During that time, there are two ways in. A BAS ship makes two calls at Halley, one at Christmas, when those who have been wintering see their first major influx of visitors in months, and another in late February, when the summer scientists finish their work and depart, leaving the winterers for the forthcoming year alone. We could theoretically arrive on one ship call and depart on the other – but that involves a trip of around 8-10 weeks, possibly more. Doable by me – but not by broadcast meteorologists employed to do a job of work, or by TV editors responsible for hiring polar camera operators on a daily rate knocking around £1000.
It is also possible to land a Twin Otter on Halley’s little snow runway, but the only really viable route in – from the British base at Rothera – involves a ten-hour flight across the ice-bound Weddell Sea. It is, to put it mildly, not a routine hop. And the few seats on the few journeys Twin Otters can make each season are intended for those who are doing the work for which BAS exists – Antarctic science. Not documentary-making.
We wondered if we could charter our own aircraft, perhaps from Chile – Punta Arenas is a major Antarctic supply hub – or possibly from South Africa. I talked to some people. Oh yes, they said, and they emailed me some quotes. I’ll spare you the numbers. There were a lot of zeroes. TV shook its head.
It was curtains. Everyone – TV, radio, BAS – loved the pitches Peter and I had developed, but we simply couldn’t get to Halley to tell the stories. Commercial sponsorship was out, obviously – this is the BBC. BAS, who get a lot of media bids each year, began to turn their attention to other proposals. Their media deadline was approaching. Time was basically up. More than a year of hard, concentrated work to tell a story worth telling had come to nothing.
Then we got an email.
For their own reasons, to do with supply of engineering equipment, BAS had decided to add another ship call to Halley in January 2016. We could join it. Timing would be very tight, they said – we’d need to fly into Cape Town and out of the Falklands, and we would have only a week on base in between – but it could work. Did we want to pick up the threads again with TV?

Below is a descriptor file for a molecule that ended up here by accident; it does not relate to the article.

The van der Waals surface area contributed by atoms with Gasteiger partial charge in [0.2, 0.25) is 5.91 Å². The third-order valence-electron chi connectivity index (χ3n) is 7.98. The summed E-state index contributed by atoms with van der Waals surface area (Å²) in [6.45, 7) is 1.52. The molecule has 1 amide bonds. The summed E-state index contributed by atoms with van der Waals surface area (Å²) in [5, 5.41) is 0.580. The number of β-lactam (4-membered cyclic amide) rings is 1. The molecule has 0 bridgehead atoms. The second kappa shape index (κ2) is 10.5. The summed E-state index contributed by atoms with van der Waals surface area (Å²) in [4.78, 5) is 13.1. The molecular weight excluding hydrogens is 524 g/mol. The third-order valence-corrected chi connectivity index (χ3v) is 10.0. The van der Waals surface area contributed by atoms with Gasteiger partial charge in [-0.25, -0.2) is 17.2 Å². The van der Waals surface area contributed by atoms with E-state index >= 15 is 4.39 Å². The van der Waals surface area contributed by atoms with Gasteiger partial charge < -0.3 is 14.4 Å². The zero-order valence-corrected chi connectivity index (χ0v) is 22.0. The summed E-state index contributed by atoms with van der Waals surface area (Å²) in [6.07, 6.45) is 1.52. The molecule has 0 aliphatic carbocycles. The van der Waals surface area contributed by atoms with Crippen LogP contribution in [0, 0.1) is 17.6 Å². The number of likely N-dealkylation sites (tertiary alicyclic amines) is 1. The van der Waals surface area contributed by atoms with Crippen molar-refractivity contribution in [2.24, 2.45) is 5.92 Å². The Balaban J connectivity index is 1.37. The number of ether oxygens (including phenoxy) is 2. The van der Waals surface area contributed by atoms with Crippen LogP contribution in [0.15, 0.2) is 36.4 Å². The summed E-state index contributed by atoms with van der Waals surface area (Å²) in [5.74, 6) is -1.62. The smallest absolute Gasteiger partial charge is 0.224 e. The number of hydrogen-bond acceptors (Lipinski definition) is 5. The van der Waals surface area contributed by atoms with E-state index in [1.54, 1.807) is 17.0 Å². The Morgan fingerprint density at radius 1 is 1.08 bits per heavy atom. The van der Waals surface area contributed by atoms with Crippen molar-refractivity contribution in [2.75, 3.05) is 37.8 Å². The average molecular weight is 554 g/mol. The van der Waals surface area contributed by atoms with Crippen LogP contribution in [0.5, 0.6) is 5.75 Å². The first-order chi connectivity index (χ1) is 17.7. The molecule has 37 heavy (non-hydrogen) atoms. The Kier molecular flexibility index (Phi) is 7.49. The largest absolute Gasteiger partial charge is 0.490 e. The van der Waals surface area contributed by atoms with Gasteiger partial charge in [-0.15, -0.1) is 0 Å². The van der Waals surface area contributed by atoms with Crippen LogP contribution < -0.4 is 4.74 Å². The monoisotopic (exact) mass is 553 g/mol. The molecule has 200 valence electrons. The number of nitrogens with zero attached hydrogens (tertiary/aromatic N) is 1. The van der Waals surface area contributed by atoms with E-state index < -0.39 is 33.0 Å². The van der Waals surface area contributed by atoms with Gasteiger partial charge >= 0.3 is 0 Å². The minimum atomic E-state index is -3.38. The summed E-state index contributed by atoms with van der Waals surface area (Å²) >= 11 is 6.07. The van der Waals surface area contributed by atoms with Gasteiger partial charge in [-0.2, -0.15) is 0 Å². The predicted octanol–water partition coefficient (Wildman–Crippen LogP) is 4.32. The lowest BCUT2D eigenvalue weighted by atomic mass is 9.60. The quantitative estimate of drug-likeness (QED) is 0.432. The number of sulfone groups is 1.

It was an odd moment. After the ups and downs, and all the draining emotional energy expended on more than 12 months of thinking, writing, planning, negotiating and – worst of all – hoping, both Peter and I had given up. For self-preservation, we’d already told ourselves, and each other, that we weren’t going to get there. We were numb. Exhausted. Life had to move on.
But suddenly, everything was possible again. We hauled ourselves back. There was a flurry of phone calls and meetings. Within days, a renewed TV proposal was in with BAS. Shortly after, the news came through: we’d done it. BAS had chosen to support our proposal. After 35 years, Peter is going back to the place that sparked his imagination and shaped his career. After a comparatively insignificant 2 years, I’m going back to that wonderful, wonderful blue again.
The map is at the top – or click here for a large version. We’re flying to Cape Town just after the New Year, to join the ship. Then it’s ten days on the world’s roughest seas, crossing the Southern Ocean into Antarctic waters, to anchor off the white cliffs of the Brunt Ice Shelf. A week at Halley. Then eight days at sea back north to Stanley in the Falklands, to pick up the twice-weekly RAF flight, refuelling at Ascension Island on the inbound routing to RAF Brize Norton in Oxfordshire. Five weeks away.
It still hasn’t remotely sunk in. After that one little tweet 18 months ago, I’m going to make some radio with Peter. There’s a TV crew coming along too; we’ll no doubt be working closely together, though that’s still to be decided. Bandwidth permitting, I’ll be blogging, tweeting, facebooking, instagramming, periscoping, youtubing and more. I can’t believe it. What an extraordinary privilege. I hope I do the place – not to mention the trust (and money) invested in me – justice.
I hope I can explain.
There’s less than 200 days to go.